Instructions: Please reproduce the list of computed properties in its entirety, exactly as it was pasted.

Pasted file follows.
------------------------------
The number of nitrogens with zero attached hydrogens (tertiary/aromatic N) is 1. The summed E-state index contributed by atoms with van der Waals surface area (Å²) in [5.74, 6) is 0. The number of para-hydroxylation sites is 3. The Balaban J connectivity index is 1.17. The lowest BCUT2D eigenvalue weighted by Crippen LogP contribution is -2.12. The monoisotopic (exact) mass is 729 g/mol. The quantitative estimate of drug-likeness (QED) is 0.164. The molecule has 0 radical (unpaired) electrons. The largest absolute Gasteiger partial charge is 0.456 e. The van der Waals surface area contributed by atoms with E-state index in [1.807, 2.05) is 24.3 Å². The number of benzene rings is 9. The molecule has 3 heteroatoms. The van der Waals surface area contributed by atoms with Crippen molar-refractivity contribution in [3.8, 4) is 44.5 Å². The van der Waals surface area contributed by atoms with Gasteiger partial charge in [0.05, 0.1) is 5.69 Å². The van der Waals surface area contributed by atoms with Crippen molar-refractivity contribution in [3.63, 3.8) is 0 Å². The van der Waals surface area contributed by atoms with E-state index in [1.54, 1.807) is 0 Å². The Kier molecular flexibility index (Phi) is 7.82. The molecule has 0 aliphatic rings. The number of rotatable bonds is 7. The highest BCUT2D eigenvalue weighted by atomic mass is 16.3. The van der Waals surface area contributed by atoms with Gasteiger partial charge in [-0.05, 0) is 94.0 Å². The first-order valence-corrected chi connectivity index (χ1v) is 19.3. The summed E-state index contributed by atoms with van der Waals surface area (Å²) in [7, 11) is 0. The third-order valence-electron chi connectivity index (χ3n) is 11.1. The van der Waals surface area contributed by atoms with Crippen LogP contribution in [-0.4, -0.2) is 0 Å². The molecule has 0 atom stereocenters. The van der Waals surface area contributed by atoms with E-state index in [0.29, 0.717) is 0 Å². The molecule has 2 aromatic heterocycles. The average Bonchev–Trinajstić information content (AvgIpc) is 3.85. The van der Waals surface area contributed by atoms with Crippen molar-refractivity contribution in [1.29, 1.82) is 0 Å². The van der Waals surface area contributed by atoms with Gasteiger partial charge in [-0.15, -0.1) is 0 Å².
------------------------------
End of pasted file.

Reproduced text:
The number of nitrogens with zero attached hydrogens (tertiary/aromatic N) is 1. The summed E-state index contributed by atoms with van der Waals surface area (Å²) in [5.74, 6) is 0. The number of para-hydroxylation sites is 3. The Balaban J connectivity index is 1.17. The lowest BCUT2D eigenvalue weighted by Crippen LogP contribution is -2.12. The monoisotopic (exact) mass is 729 g/mol. The quantitative estimate of drug-likeness (QED) is 0.164. The molecule has 0 radical (unpaired) electrons. The largest absolute Gasteiger partial charge is 0.456 e. The van der Waals surface area contributed by atoms with E-state index in [1.807, 2.05) is 24.3 Å². The number of benzene rings is 9. The molecule has 3 heteroatoms. The van der Waals surface area contributed by atoms with Crippen molar-refractivity contribution in [3.8, 4) is 44.5 Å². The van der Waals surface area contributed by atoms with Gasteiger partial charge in [0.05, 0.1) is 5.69 Å². The van der Waals surface area contributed by atoms with Crippen molar-refractivity contribution in [3.63, 3.8) is 0 Å². The van der Waals surface area contributed by atoms with E-state index in [1.54, 1.807) is 0 Å². The Kier molecular flexibility index (Phi) is 7.82. The molecule has 0 aliphatic rings. The number of rotatable bonds is 7. The highest BCUT2D eigenvalue weighted by atomic mass is 16.3. The van der Waals surface area contributed by atoms with Gasteiger partial charge in [-0.05, 0) is 94.0 Å². The first-order valence-corrected chi connectivity index (χ1v) is 19.3. The summed E-state index contributed by atoms with van der Waals surface area (Å²) in [7, 11) is 0. The third-order valence-electron chi connectivity index (χ3n) is 11.1. The van der Waals surface area contributed by atoms with Crippen LogP contribution in [-0.4, -0.2) is 0 Å². The molecule has 0 atom stereocenters. The van der Waals surface area contributed by atoms with E-state index in [0.29, 0.717) is 0 Å². The molecule has 2 aromatic heterocycles. The average Bonchev–Trinajstić information content (AvgIpc) is 3.85. The van der Waals surface area contributed by atoms with Crippen molar-refractivity contribution in [1.29, 1.82) is 0 Å². The van der Waals surface area contributed by atoms with Gasteiger partial charge in [-0.15, -0.1) is 0 Å².